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					          Abraham Lincoln and Charles Darwin: An Introduction
         On February 12, 1809, two men born on opposite sides of the Atlantic would leave their mark on their
contemporaries, their countries, and the world. Their legacy still reverberates today. These two men were Abraham
Lincoln and Charles Robert Darwin. Darwin transformed the way we think about the natural world and humanity’s place
within it, and Lincoln redefined our conception of freedom and forever reshaped American democracy.

         Although both died to an outpouring of mutual acclaim and respect, their origins could not have been more
different, for they grew up in starkly differing circumstances. Darwin was born in Shrewsbury, England to a wealthy
family of physicians. He received his education at Edinburgh and Cambridge, but while there demonstrated none of his
later scientific genius. He did befriend scientific men at university, one of whom encouraged him to embark on a five-
year voyage as a naturalist on the HMS Beagle. Upon his return, he distilled his notes and observations into what would
become his enduring legacy—the theory of evolution. He worked on refining his conclusions for twenty years before
finally publishing On the Origin of Species in 1859. He continued writing and elucidating his theory of evolution, but ill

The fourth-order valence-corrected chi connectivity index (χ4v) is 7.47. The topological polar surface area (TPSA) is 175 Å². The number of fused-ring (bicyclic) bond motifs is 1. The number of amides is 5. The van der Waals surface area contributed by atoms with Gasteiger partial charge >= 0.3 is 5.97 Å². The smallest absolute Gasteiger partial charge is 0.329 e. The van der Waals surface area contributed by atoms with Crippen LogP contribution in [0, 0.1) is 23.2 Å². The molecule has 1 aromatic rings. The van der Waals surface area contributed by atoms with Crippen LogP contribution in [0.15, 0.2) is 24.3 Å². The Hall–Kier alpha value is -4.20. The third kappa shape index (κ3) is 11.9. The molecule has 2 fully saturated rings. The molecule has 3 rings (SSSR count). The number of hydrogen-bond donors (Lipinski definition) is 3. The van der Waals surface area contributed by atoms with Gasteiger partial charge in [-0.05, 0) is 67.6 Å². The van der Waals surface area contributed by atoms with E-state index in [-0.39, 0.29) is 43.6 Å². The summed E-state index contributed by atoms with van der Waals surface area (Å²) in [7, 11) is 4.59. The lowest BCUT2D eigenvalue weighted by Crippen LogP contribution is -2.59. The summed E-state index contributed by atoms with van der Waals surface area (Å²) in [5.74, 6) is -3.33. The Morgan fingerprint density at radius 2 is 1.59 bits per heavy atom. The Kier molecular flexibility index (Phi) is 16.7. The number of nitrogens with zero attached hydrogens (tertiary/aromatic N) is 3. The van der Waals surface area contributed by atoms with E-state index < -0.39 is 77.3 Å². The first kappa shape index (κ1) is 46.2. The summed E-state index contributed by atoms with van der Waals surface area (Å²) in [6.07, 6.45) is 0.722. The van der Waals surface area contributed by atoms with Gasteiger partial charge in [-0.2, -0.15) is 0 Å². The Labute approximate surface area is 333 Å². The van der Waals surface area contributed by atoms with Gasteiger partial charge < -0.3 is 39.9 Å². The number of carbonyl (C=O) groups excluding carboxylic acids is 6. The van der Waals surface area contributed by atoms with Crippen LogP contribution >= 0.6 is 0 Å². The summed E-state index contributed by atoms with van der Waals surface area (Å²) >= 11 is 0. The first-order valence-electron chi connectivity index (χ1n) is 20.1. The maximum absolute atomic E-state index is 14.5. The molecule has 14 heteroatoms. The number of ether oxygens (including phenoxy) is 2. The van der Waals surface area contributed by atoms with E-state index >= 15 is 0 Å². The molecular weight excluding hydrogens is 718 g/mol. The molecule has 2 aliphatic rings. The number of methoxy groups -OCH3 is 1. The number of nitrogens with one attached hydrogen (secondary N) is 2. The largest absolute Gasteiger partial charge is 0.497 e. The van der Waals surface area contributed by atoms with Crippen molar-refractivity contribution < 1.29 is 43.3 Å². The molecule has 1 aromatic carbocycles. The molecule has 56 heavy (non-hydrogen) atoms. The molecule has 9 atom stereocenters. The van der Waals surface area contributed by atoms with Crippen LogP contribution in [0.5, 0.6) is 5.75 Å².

health plagued him. In early 1882, he suffered a series of minor heart attacks before dying on April 19, 1882. He was
buried in Westminster Abbey.

        Whereas Darwin enjoyed all the opportunities that social status and wealth accorded one of his class, Lincoln
had none. Born in a one-room log cabin to a father who could barely read and sign his name and to a mother who died
when he was nine, Lincoln’s family eked out a meager existence on the frontier. Lincoln had only a year of formal
education, which he supplemented with his own reading. He held a number of jobs before focusing on law and politics.
In 1834 Lincoln was elected to his first of several terms serving in the Illinois state legislature. He served one term in
Congress at the end of the Mexican-American War, but only gained national prominence when he battled Democrat